Diet and Health: The Need for New and Reliable Approaches

Andrew Mente; Mahshid Dehghan; Salim Yusuf


Eur Heart J. 2020;41(28):2641-2644. 

In This Article

Why are Causal Connections in Nutrition Difficult to Establish?

Making causal connections between diet and CVD is enormously challenging (Figure 1). Diet is one of the most complex exposures and essential to health (unlike external exposures such as tobacco, occupational hazards, etc.). Given its complexities (and the likelihood that the effects of even large differences in diets may only be modest), it is hardly surprising that the results of different studies are inconsistent or inconclusive.

Figure 1.

Schematic diagram summarizing the use of diverse methods to provide robust answers on diet and health. The use of such complementary methods can be achieved through extensive collaborations and funding efforts from both academia and industry, with checks to minimize bias.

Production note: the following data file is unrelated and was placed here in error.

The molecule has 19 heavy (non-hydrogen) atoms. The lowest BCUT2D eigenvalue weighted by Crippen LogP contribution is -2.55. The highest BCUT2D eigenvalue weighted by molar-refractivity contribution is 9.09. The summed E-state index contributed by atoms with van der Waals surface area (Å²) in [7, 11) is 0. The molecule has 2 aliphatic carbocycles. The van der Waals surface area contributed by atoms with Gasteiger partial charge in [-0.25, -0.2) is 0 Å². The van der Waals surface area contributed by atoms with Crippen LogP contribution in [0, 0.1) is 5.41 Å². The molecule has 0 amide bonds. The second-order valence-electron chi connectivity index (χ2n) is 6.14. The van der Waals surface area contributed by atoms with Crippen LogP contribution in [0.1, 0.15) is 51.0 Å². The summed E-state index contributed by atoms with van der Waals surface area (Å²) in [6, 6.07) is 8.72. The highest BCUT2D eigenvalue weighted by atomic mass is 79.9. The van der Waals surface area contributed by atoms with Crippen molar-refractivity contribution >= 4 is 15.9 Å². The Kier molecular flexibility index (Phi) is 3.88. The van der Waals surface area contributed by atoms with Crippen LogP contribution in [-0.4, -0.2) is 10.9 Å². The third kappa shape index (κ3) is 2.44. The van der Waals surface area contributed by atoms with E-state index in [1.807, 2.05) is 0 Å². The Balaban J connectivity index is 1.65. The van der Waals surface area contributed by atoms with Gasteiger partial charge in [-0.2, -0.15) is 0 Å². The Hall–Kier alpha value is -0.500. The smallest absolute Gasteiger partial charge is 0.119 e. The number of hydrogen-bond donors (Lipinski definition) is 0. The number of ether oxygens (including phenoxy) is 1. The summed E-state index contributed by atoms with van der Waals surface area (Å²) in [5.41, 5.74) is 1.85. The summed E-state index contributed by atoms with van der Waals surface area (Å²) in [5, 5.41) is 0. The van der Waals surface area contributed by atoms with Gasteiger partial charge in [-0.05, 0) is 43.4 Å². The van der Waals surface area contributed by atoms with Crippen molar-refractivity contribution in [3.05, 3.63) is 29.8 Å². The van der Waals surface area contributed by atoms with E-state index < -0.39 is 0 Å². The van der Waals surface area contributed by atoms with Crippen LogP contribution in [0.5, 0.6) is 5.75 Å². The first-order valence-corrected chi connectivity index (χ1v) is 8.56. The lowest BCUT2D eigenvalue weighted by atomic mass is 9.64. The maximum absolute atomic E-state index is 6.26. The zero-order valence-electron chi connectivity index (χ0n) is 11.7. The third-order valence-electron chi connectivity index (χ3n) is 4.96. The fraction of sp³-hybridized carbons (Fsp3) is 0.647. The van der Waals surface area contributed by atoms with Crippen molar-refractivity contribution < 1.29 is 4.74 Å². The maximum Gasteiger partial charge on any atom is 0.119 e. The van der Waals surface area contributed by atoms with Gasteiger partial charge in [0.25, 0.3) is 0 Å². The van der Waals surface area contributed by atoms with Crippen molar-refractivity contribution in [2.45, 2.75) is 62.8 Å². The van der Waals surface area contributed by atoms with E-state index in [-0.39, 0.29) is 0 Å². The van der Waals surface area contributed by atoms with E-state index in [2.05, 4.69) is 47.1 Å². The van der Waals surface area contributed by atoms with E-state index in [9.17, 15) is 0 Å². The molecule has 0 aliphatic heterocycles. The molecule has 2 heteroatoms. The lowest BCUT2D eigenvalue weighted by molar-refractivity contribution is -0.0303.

Because large and prolonged randomized trials of diet and clinical outcomes are extremely challenging to conduct, the field has mainly relied on epidemiological studies or short-term trials on the effects of diet on intermediate endpoints such as blood pressure or lipids. However, the effects on a limited number of physiological outcomes may not necessarily predict the net impact on clinical outcomes in populations.[9,20,21] In addition, in almost all large observational studies, diet is self-reported, which may contribute to both systematic and random measurement errors and can attenuate associations between diets and outcomes and lead to inconsistent findings between studies. Other problems include biases in analyses (e.g. the degree and approach to covariate adjustments may change the results of the same study), that apparently 'protective foods' are more expensive and so consumed more often by wealthier or more educated people, and publication biases. Further, during the review process of manuscripts, reviewers with strongly held views sometimes 'block' publication of results that they are not comfortable with, even if the methods are relatively sound.[22]

These factors mean that it may not be wise to depend entirely on results from observational studies or small randomized trials of intermediate markers to make policies related to diet and health.